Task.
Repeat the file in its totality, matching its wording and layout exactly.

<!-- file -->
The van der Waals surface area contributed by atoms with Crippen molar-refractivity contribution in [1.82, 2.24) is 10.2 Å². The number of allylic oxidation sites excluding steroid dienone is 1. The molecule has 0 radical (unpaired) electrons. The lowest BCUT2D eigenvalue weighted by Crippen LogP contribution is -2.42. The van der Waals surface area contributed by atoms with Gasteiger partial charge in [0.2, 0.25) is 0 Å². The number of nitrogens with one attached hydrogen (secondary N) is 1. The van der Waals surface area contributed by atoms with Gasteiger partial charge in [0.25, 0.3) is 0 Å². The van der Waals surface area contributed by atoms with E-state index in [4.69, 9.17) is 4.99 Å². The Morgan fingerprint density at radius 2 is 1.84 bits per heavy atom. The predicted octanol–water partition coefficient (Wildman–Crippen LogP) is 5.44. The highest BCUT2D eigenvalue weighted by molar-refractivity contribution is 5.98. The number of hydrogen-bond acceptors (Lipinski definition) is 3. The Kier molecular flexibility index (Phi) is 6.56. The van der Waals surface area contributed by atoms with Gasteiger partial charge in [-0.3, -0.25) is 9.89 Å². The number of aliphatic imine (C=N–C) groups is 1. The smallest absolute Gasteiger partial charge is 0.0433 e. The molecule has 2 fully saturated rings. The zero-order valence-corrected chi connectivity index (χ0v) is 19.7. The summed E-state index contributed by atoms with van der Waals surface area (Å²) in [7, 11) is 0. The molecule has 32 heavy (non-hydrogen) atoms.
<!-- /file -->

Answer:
The van der Waals surface area contributed by atoms with Crippen molar-refractivity contribution in [1.82, 2.24) is 10.2 Å². The number of allylic oxidation sites excluding steroid dienone is 1. The molecule has 0 radical (unpaired) electrons. The lowest BCUT2D eigenvalue weighted by Crippen LogP contribution is -2.42. The van der Waals surface area contributed by atoms with Gasteiger partial charge in [0.2, 0.25) is 0 Å². The number of nitrogens with one attached hydrogen (secondary N) is 1. The van der Waals surface area contributed by atoms with Gasteiger partial charge in [0.25, 0.3) is 0 Å². The van der Waals surface area contributed by atoms with E-state index in [4.69, 9.17) is 4.99 Å². The Morgan fingerprint density at radius 2 is 1.84 bits per heavy atom. The predicted octanol–water partition coefficient (Wildman–Crippen LogP) is 5.44. The highest BCUT2D eigenvalue weighted by molar-refractivity contribution is 5.98. The number of hydrogen-bond acceptors (Lipinski definition) is 3. The Kier molecular flexibility index (Phi) is 6.56. The van der Waals surface area contributed by atoms with Gasteiger partial charge in [-0.3, -0.25) is 9.89 Å². The number of aliphatic imine (C=N–C) groups is 1. The smallest absolute Gasteiger partial charge is 0.0433 e. The molecule has 2 fully saturated rings. The zero-order valence-corrected chi connectivity index (χ0v) is 19.7. The summed E-state index contributed by atoms with van der Waals surface area (Å²) in [7, 11) is 0. The molecule has 32 heavy (non-hydrogen) atoms.